China has beefed up its Great Firewall yet again, this time cracking down on virtual private networks, or VPNs, which allow users to access censored and blocked content on the web.
The action, confirmed by state media, has affected VPN providers including Astrill, Strong VPN and Golden Frog, which have all reported trouble with connectivity in China, particularly on mobile devices.
China has long blocked access to what it deems as sensitive Internet content -- political commentary, foreign news outlets and sites like Google. Access to Twitter, Facebook and YouTube are also blocked in China.
Taken together, the restrictions constitute the world's largest -- and most effective -- state-sponsored censorship program. The effort, officially called "Golden Shield," is more than a decade old.
Using a VPN allows Chinese and foreigners alike to circumvent the Great Firewall. For around $10 a month, users are able to access blocked websites, Gmail and even Netflix.
Chinese state media described the crackdown as a "healthy development" for the Internet, and one needed to shore up cybersecurity. It follows a move to tighten access to Google's email service that began late last year.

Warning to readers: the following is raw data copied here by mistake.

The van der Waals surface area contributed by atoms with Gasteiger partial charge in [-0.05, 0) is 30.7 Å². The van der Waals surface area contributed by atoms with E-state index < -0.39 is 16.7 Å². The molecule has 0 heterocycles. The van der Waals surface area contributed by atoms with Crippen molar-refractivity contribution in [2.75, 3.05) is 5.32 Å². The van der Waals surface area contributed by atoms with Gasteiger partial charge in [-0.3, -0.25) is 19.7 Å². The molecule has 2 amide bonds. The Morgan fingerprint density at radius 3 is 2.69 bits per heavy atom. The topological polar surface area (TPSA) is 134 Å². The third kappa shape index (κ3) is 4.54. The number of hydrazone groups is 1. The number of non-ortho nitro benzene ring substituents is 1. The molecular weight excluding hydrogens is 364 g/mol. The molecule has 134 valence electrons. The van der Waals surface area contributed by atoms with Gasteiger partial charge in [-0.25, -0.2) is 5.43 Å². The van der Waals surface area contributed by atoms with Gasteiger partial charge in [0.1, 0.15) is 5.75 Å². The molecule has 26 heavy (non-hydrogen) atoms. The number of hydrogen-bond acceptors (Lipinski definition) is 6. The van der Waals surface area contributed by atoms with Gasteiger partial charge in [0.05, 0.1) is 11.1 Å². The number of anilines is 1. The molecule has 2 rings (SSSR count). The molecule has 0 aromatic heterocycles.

Should the VPN blackout persist -- or expand -- it would be a real headache for companies that rely on the workaround to conduct business.
Winger Chen, who owns a food and beverage consulting company in China, has always "felt some frustration with [spotty connectivity]," but considers it to be "just part of doing business in China."
Chen said he is "100% reliant" on various Google services that allow colleagues to sync data across the company.
"What happens if we have zero access to Google, and they cut off our VPN?" he asked.
Larger firms with proprietary VPNs are better protected. But more foreign companies are reporting that Chinese Internet restrictions are making it difficult to do business on the mainland.
In 2014, 56% of American companies operating in China said that Internet censorship was having a negative or somewhat negative impact on their ability to conduct business, according to a survey conducted by the American Chamber of Commerce in China.
That's up sharply from 2010, when only 39% of companies said censorship was problematic.
For now, the VPN companies say they're looking into the problem. Golden Frog has confirmed the problem "is not being caused by server issues," according to a company statement.
"It is rather a network issue specific to China that is not only impacting [our VPN service], but other VPN services as well."